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Friday, February 22, 2008

Josh Fogg

Today, the Reds signed 31-year old righthander Josh Fogg to a 1-year, $1 million contract. Fogg was originally a 3rd-round selection by the Chicago White Sox in the 1998 amateur draft out of the University of Florida. He had an impressive debut at 25 with the Pirates, but otherwise has had a fairly invisible career through mid-last year.

Then, Fogg made headlines in September and October by pitching during the Rockies' amazing postseason run, including the one-game playoff against the San Diego Padres for the wild card berth (which, unfortunately, turned out to be the best game of the playoffs). Fogg earned his nickname "Dragon Slayer" by besting several top pitchers in September, including Brandon Webb, Chris Young, and Derek Lowe, while also holding his own against Brad Penny. He also pitched an impressive Game 3 in the NLCS before losing Game 3 of the World Series in spectacular fashion.

Fogg turned down a $5 million contract offer by the Rockies this offseason thinking he could get more on the market, but ultimately settled for a $1 million deal with the Reds. As he put it, "the offseason didn't go like a lot of free agents planned." Apparently, teams are unwilling to shell out the cash for sub-Carlos Silva starters these days.

Recent Stats:
2005 28 PIT 169.3 4.5 2.8 1.4 40.8% 0.296 5.05 5.13 0.344 0.480 0.824 5.6 7.4 7.2
2006 29 COL 172.0 4.9 3.1 1.3 42.5% 0.313 5.49 5.03 0.356 0.504 0.860 5.1 23.7 20.5
2007 30 COL 165.7 5.1 3.2 1.2 40.0% 0.308 4.94 5.21 0.357 0.495 0.852 5.2 16.2 12.8
3years --- --- 507.0 4.8 3.1 1.3 41.1% 0.305 5.17 5.09 0.352 0.493 0.845 5.3 47.4 40.5
Fogg's numbers aren't particularly impressive. Below-average strikeouts, average walks, and above-average home runs allowed. He's largely a fly ball pitcher, though he isn't as extreme as some. Ultimately, though, a combination of high fly ball rates and low strikeout rates will result in lots of home runs allowed, which is reflected in his numbers (though remember he pitched in Coors the last few years). The only silver lining to all of this is that he's pitched almost exclusively as a starter for most of his we can ballpark that he might have turned in a 4.2ish ERA if he'd been in the bullpen the last three years. That's decent enough.

Josh Kalk's pitchf/x card on Fogg confirms that he's a soft-tosser (88 mph fastball), but that he also throws a sinker, slider, and change-up. Top comparables in terms of pitch types and action include Mark Redman, Claudio Vargas, and Phil Dumatrait. Here's a figure showing his pitches from Kalk's site:
Projections and value

Based on my RAR and FIPRuns estimates, both of which are park corrected, Fogg has averaged ~14-16 runs above replacement per season over the past several years. So, we can call him a ~+1.5 win pitcher over that time frame.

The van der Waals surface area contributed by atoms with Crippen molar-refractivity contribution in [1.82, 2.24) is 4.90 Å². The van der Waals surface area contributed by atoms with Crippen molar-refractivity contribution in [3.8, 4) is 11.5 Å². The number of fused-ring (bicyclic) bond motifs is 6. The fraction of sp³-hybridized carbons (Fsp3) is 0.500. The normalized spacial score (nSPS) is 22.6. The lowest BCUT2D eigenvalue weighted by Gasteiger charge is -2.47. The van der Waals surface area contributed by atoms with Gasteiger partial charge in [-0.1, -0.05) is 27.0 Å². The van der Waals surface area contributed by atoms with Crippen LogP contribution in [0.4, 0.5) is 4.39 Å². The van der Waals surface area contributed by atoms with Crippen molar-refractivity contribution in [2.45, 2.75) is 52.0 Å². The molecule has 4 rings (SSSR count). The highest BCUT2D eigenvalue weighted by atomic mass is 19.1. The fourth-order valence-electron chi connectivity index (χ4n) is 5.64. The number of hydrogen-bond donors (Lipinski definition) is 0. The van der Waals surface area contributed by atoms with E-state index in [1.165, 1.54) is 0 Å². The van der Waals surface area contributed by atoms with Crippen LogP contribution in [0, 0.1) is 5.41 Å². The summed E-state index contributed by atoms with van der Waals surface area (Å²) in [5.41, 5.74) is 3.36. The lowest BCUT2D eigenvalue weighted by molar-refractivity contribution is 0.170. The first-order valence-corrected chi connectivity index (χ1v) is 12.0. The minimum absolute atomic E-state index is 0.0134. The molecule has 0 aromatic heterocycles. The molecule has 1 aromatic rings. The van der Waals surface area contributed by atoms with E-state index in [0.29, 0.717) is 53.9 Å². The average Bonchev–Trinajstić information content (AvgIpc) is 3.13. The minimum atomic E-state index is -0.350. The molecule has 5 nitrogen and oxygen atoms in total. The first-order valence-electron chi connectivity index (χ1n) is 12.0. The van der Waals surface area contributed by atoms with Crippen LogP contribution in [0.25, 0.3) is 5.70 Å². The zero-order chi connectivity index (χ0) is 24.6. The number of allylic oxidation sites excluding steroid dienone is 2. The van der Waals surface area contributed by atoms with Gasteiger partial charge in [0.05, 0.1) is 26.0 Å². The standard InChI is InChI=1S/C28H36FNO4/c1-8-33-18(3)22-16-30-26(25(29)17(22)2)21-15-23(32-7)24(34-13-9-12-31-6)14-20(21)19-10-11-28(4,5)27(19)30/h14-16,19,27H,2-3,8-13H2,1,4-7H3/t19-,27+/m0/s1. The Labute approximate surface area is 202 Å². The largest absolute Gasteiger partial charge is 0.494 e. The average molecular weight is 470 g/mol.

Projecting into next season, I'll subtract a half-win for aging and such, and assume he remains in the rotation. That puts him at +1 wins in 2008, which would value him at $4.4 million. Pretty nice pickup for just $1 million.

Of course, the groan from fans is likely to be that we now could potentially start the season with this rotation:


And meanwhile, Bailey, Cueto, Volquez, and Maloney could all start the season in AAA.

I tend to think that this will not happen. My guess is that Bailey will need to pitch badly in spring training to not make the club. Affeldt's chances of making the rotation may be reduced as long as Bill Bray is unable to pitch. I'm also thinking that Belisle's spot is a bit more tenuous now that Fogg is in the picture, as he's no longer the only guy around with experience in the back end of the rotation.

Overall, my personal ranking of the starting candidates prior to playing any spring training games is: Harang, Arroyo, Bailey, Belisle, Volquez, Fogg, Affeldt, Cueto, and Maloney. The latter two are placed where they are simply because they've thrown so few innings above AA. I also rank Volquez and Fogg very close to one another going into this season, though Volquez clearly has the higher upside. It's going to be interesting to see how this all plays out.

Even if it is the case that we do see the above rotation to start the year, I'm going to try not to freak out. That rotation won't last an entire season, and the young kids will almost certainly play their way back into the rotation once one or more of the older guys either get hurt or are proven ineffective. It's nice to have some depth. And who knows? Maybe one of Fogg or Affeldt will be a guy who can net an A-ball prospect come July if the Reds aren't in it.